At the end of any job interview it’s the interviewee’s turn to ask the questions, and a recurring theme among these candidate questions is what a typical day at Monocl Strategy & Communication is like. So we decided to do what we do best and provide some insights. As all of us have our own daily routines and schedules, we are going to follow a number of us around in this A day in the life of… series starting with our Chief Executive Officer, Tobias Thornblad.

Tobias, please describe your job, what’s your role in the company?

I’m one of the two founders of Monocl Strategy & Communication (MSC) and have been the CEO since the company started in 2014. In the beginning, we were only two people with a business idea but have since then built a strategy consulting business from an early embryo to the 10 people team that drives it today. Essentially, my job description is to achieve growth and to support our clients in the best possible way. This entitles a lot of things, like hands-on management consulting where I work directly with clients to help them strike strategic partnerships and attract investments, business development for MSC, and supporting my team in their professional growth through finding exciting projects, facilitating knowledge sharing and allocating the right expertise to the right assignments.

What is the best thing about your job?

The absolute best thing is that I on a daily basis get to interact with some of the sharpest minds in the Nordic life science industry. I consider it an honor to be considered a confidant in crafting business strategies and prepare deals alongside these pioneers in medicine.

What is the worst thing?

When short deadlines come in the way of delivering at our best. I hate settling for average.

“Essentially, my job description is to achieve growth and to support our clients in the best possible way.”

A day in the life

Now that we have straightened out who Tobias is and what he does, let’s take a look at a day in the life of the CEO of MSC.

05.45 The alarm goes off. I get out of bed, get dressed and pick up my computer and a sports bag while I head for my car.

06.35: Diving into the cold water of an Olympic pool in the city center for a morning swim. The swimrun season is almost here.

08.05: Breakfast meeting at a nearby hotel with an international client in the respiratory space who is temporarily Gothenburg. We discuss fundraising and plan for an upcoming project before parting. His next meeting is on the way to our office, so I drop him off on the way back.

09.15: Back at the office I join our COO, Tove, who is in the midst of briefing our newest team member, Paula Salme. Paula Salme is joining us from Berlin as a Business Analyst (BA), and I make sure that she has everything that she needs to get started.

10.15: After excusing myself I leave Tove and Paula Salme to join our Project Director Julia, Senior Business Analyst Paola Jo and Senior Management Consultant Okee for a status update on an ongoing oncology market analysis project. We align tasks and calendars and agree upon the next course of action.

10.35: I spend 25 minutes on catching up with my inbox, responding to urgent client requests and structuring my notes for our weekly MSC meeting.

11.00: Meeting time. For once, 9 out of 10 team members are physically present and the last person join us through Zoom. We spend a full hour going through all the ongoing projects, our pipeline and recruitment processes and, since we have a new team member joining us today, we decide to eat lunch together to get to know each other a little bit better and continue our discussion.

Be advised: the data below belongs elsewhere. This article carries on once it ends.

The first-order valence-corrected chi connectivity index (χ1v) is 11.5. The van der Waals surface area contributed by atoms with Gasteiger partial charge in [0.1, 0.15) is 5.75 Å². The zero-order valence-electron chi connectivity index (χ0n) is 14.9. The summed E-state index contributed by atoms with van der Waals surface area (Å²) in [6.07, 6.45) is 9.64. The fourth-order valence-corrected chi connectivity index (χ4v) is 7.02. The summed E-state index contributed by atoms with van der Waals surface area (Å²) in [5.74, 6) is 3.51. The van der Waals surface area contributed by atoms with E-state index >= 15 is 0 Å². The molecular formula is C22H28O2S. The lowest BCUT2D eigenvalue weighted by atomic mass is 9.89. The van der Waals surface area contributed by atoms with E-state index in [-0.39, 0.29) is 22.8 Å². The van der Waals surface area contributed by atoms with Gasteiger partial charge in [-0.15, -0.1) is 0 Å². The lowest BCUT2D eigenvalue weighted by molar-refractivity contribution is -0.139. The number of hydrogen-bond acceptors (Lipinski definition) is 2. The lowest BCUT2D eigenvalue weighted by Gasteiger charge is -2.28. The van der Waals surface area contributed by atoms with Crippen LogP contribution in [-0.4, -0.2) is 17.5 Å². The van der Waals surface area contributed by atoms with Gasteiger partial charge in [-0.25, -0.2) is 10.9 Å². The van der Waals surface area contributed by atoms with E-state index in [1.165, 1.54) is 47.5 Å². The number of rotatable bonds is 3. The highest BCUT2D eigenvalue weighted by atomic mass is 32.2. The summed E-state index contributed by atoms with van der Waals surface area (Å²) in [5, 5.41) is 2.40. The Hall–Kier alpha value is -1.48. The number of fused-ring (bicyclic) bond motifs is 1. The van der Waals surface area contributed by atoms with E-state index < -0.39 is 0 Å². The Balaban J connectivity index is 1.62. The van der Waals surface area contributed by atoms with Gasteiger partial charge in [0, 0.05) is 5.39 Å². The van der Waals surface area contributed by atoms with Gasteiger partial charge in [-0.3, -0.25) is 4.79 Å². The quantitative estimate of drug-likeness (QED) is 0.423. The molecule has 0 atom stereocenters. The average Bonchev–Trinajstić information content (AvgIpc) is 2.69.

13.00: I run a telephone conference (TC) with the CEO and CFO of a client company. We discuss how we’re going to handle some recent news that shook the industry and agree upon an action plan. To convince the board of directors of the company about the plan the client needs some decision-support material, which I promise that we will deliver before the end of the day.

13.40: I brief Tove and our Communication Account Associate, Elisabeth, on what decision-making material is needed and we coordinate tasks to ensure a swift delivery.

14.00: A client has requested our help in identifying potential therapeutic companies to acquire that fits strategically with their current portfolio and we run a TC with the CEO and the Chairman of the company to discuss our findings. Julia presents each company and we discuss how to select the most important criterions for making a final decision, as well as which candidates the client would like to have more information about.

15.00: After the TC we have an internal briefing on the outcome of the call and allocate resources for the necessary subsequent tasks such as search strategies and database selection.

15.35: Tove and Elisabeth delivers the needed decision-making material for the client from the 13.00 TC. I read through the material one final time and then forward it to the client.

16.05: I coordinate with our Intern Analyst, Robert, about an internal project where we are analyzing launch curves and market uptakes of different drugs. Robert has made some really interesting findings and together we plan the next steps, which we agree is to analyze how revenues decline as patent expiration erode sales. 

16.40: Last minute check-in with Tove about tomorrow’s recruitment interviews before I dart out to the daycare to pick up my 4-year old.

20.15: I get back in front of the computer after a few hours spent offline on family dinner, reading about dinosaurs and playing. After having caught up on some non-urgent emails and Slack messages received during the day, I prepare tomorrow’s job interview. I finish off by working on some of slides that will be delivered to a client tomorrow.

23:10: As always, I finish my day by reading. At the moment, I’m reading Principles by Ray Dalio and probably read 10-15 pages before I fall asleep.